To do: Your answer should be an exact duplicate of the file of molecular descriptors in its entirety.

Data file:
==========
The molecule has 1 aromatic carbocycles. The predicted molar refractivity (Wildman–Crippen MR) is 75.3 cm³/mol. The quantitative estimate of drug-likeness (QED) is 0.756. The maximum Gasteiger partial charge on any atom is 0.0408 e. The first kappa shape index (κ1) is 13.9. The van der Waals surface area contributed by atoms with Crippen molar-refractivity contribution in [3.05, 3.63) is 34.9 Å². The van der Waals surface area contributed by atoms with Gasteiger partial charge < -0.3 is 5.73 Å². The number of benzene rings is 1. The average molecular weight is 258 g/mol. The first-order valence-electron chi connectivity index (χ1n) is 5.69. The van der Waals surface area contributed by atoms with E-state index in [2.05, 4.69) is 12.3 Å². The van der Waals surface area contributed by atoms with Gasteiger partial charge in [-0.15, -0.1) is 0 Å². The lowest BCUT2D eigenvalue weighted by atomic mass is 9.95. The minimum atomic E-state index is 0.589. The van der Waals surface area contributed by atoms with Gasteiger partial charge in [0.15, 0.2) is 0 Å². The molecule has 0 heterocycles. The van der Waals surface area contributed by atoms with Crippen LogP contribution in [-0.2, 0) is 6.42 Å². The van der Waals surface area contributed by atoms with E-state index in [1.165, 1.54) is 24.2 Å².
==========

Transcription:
The molecule has 1 aromatic carbocycles. The predicted molar refractivity (Wildman–Crippen MR) is 75.3 cm³/mol. The quantitative estimate of drug-likeness (QED) is 0.756. The maximum Gasteiger partial charge on any atom is 0.0408 e. The first kappa shape index (κ1) is 13.9. The van der Waals surface area contributed by atoms with Crippen molar-refractivity contribution in [3.05, 3.63) is 34.9 Å². The van der Waals surface area contributed by atoms with Gasteiger partial charge < -0.3 is 5.73 Å². The number of benzene rings is 1. The average molecular weight is 258 g/mol. The first-order valence-electron chi connectivity index (χ1n) is 5.69. The van der Waals surface area contributed by atoms with E-state index in [2.05, 4.69) is 12.3 Å². The van der Waals surface area contributed by atoms with Gasteiger partial charge in [-0.15, -0.1) is 0 Å². The lowest BCUT2D eigenvalue weighted by atomic mass is 9.95. The minimum atomic E-state index is 0.589. The van der Waals surface area contributed by atoms with Gasteiger partial charge in [0.15, 0.2) is 0 Å². The molecule has 0 heterocycles. The van der Waals surface area contributed by atoms with Crippen LogP contribution in [-0.2, 0) is 6.42 Å². The van der Waals surface area contributed by atoms with E-state index in [1.165, 1.54) is 24.2 Å².